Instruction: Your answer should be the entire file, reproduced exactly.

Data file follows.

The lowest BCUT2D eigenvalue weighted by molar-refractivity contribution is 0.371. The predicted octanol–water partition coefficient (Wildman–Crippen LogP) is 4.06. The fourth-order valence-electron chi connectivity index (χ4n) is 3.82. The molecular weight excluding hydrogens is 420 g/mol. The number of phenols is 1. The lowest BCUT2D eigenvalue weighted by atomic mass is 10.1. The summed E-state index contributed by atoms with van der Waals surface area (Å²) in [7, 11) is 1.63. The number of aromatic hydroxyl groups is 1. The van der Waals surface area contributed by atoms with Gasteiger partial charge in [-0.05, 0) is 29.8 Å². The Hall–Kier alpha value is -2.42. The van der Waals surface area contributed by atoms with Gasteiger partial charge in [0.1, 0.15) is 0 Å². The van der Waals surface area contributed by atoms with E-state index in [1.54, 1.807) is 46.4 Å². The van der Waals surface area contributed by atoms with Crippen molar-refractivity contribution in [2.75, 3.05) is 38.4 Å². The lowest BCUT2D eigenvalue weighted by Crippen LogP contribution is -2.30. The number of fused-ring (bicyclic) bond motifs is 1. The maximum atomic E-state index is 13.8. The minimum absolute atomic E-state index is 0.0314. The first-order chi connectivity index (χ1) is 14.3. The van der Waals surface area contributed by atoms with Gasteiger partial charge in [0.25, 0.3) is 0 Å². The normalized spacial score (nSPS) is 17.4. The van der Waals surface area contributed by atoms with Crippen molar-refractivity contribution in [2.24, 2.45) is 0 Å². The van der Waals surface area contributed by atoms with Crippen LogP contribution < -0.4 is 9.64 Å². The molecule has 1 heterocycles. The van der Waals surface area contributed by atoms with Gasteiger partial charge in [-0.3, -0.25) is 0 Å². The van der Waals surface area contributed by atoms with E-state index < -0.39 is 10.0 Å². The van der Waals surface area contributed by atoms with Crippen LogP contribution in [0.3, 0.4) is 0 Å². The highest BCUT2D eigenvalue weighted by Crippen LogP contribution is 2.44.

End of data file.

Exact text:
The lowest BCUT2D eigenvalue weighted by molar-refractivity contribution is 0.371. The predicted octanol–water partition coefficient (Wildman–Crippen LogP) is 4.06. The fourth-order valence-electron chi connectivity index (χ4n) is 3.82. The molecular weight excluding hydrogens is 420 g/mol. The number of phenols is 1. The lowest BCUT2D eigenvalue weighted by atomic mass is 10.1. The summed E-state index contributed by atoms with van der Waals surface area (Å²) in [7, 11) is 1.63. The number of aromatic hydroxyl groups is 1. The van der Waals surface area contributed by atoms with Gasteiger partial charge in [-0.05, 0) is 29.8 Å². The Hall–Kier alpha value is -2.42. The van der Waals surface area contributed by atoms with Gasteiger partial charge in [0.1, 0.15) is 0 Å². The van der Waals surface area contributed by atoms with E-state index in [1.54, 1.807) is 46.4 Å². The van der Waals surface area contributed by atoms with Crippen molar-refractivity contribution in [2.75, 3.05) is 38.4 Å². The lowest BCUT2D eigenvalue weighted by Crippen LogP contribution is -2.30. The number of fused-ring (bicyclic) bond motifs is 1. The maximum atomic E-state index is 13.8. The minimum absolute atomic E-state index is 0.0314. The first-order chi connectivity index (χ1) is 14.3. The van der Waals surface area contributed by atoms with Gasteiger partial charge in [0.25, 0.3) is 0 Å². The normalized spacial score (nSPS) is 17.4. The van der Waals surface area contributed by atoms with Crippen molar-refractivity contribution in [2.24, 2.45) is 0 Å². The van der Waals surface area contributed by atoms with Crippen LogP contribution < -0.4 is 9.64 Å². The molecule has 1 heterocycles. The van der Waals surface area contributed by atoms with Gasteiger partial charge in [-0.3, -0.25) is 0 Å². The van der Waals surface area contributed by atoms with E-state index < -0.39 is 10.0 Å². The van der Waals surface area contributed by atoms with Crippen LogP contribution in [0.3, 0.4) is 0 Å². The highest BCUT2D eigenvalue weighted by Crippen LogP contribution is 2.44.